1. Luring a Lady by Nora Roberts. Category. This is, as best I can tell, the first NR romance I ever read, back when it was originally published in 1991. It has aged fairly well, too, and doesn’t seem terrifically dated. It is available as an ebook now and was on sale in late December, which is what prompted the re-read. B+
2. Lord Samhain’s Night by Jo Beverley. Historical novella, holiday themed. This is another electronic reissue of an older work. Let’s just say that it was not Beverley’s best work and leave it at that. C-
3. Winter Knights by Harper Fox. Contemporary m/m novella with a holiday theme. Less angsty than the other Fox works I’ve read. Not thrilled with the paranormal aspect, but otherwise pleased. B-
4. My True Love Gave to Me by Ava March. Historical m/m novella. DNF
5. Duck! by Kim Dare. AU/UF m/m with D/s. What an alphabet soup! Bought a copy after it was reviewed by SarahF at Dear Author. I enjoyed the characters’ interaction and appreciated the way the D/s relationship was articulated explicitly and implicitly between Ori and Raynard. The copy editing was not particularly good, and there was egregious overuse of character tags. World building was pretty weak, too. B/B-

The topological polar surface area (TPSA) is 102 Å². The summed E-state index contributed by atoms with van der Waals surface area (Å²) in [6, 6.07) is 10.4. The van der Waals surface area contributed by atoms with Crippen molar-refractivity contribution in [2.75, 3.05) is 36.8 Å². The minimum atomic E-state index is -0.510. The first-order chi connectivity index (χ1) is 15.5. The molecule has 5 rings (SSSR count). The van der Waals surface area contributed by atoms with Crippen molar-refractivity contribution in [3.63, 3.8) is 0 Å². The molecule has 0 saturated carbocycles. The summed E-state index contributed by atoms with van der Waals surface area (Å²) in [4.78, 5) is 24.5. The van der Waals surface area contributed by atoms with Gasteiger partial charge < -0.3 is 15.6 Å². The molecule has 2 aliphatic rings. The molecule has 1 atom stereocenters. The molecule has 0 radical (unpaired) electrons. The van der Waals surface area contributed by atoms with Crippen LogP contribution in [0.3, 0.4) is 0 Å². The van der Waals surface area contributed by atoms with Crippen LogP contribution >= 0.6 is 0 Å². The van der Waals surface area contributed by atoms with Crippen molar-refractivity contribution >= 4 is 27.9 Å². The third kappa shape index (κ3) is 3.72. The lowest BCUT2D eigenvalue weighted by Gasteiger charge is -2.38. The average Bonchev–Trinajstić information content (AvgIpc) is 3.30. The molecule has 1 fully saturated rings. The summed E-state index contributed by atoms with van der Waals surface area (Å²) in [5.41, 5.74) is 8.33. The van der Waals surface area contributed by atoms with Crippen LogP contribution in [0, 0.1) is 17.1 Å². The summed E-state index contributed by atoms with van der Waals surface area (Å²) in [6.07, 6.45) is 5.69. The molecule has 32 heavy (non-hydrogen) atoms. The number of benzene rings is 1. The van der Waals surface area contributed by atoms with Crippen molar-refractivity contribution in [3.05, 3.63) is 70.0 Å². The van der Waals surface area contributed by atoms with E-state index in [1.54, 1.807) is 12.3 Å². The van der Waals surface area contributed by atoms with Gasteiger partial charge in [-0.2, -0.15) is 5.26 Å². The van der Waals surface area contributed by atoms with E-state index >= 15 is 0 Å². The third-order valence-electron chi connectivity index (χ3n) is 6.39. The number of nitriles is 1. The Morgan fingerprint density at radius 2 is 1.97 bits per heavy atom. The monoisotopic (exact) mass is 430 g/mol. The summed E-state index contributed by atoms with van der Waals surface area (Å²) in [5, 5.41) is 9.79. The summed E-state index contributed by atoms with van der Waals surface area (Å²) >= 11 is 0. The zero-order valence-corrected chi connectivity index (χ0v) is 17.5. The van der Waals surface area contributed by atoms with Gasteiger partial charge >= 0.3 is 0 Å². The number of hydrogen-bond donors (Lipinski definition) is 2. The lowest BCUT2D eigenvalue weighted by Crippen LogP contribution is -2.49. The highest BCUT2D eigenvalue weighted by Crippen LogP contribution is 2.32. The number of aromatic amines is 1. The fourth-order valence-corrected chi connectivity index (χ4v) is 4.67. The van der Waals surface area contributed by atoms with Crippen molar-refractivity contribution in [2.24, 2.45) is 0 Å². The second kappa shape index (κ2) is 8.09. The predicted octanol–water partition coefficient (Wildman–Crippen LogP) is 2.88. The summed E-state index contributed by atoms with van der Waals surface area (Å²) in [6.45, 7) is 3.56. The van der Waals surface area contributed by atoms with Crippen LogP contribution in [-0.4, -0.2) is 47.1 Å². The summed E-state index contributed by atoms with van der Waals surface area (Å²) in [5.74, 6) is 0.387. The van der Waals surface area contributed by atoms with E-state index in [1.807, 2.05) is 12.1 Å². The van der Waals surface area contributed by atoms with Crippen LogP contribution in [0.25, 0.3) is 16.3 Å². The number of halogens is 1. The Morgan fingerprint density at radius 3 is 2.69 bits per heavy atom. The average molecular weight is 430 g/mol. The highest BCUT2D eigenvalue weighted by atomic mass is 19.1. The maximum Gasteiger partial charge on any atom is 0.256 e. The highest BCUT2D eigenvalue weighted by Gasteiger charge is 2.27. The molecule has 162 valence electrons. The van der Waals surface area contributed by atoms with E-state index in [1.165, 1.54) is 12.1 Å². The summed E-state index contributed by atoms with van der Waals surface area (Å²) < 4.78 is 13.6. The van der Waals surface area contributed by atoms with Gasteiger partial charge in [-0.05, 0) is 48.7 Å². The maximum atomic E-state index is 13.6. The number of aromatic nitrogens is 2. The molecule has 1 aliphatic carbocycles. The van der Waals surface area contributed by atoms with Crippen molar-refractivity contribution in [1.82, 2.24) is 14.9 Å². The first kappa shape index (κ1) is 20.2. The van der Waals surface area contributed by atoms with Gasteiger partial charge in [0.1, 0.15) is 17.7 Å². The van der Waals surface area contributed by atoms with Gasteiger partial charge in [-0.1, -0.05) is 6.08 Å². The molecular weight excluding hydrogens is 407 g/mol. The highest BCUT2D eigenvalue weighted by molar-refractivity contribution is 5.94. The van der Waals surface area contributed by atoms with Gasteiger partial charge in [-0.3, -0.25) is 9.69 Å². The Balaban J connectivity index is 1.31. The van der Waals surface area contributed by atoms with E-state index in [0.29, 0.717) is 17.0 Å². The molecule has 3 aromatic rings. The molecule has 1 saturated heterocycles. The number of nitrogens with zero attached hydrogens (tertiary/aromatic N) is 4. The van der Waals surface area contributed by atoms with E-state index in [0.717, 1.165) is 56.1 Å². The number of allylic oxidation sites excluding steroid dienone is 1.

6. Hidden by Kelley Armstrong. Urban fantasy with a holiday theme. This felt like an adieu to Elena and Clay as main characters or protagonists to me. B+/A-.
7. Song of Love by Rachel Elliot. Very dated category. Posted about this book here. F
8. His Marriage Ultimatum by Helen Brooks. Category. Mentioned here.
9. The Fault in Our Stars by John Green. YA. Loved this book, mentioned in here. A-
10. The Black Hawk by Joanna Bourne. Historical adventure. Eh. Beautifully written, but I never felt engaged by the plot or the characters, as I mentioned earlier. B-/C+.
11. The Bro-Magnet by Lauren Baratz-Logsted. Lad lit? Jane at Dear Author sold a LOT of copies of this book. And it was worth the price, even though I agreed with the general opinion of all the women in the book that Johnny was pretty much a douche. (Sorry, the backward cap makes him one by default, at least for me and most of the women I know. Why? Why do men do that?) I really enjoyed his changing (yet staying the same) and found the writing to be quite funny. But the very end of the book killed it for me. B-/C+
12. The Island by Lisa Henry. M/m contemporary, adventure. Need to re-read this. Didn’t really work for me as genre romance; it relies on some romance tropes but ignores others.
13. A Touch of the Devil by Anne Weale. Dated category, mentioned here. C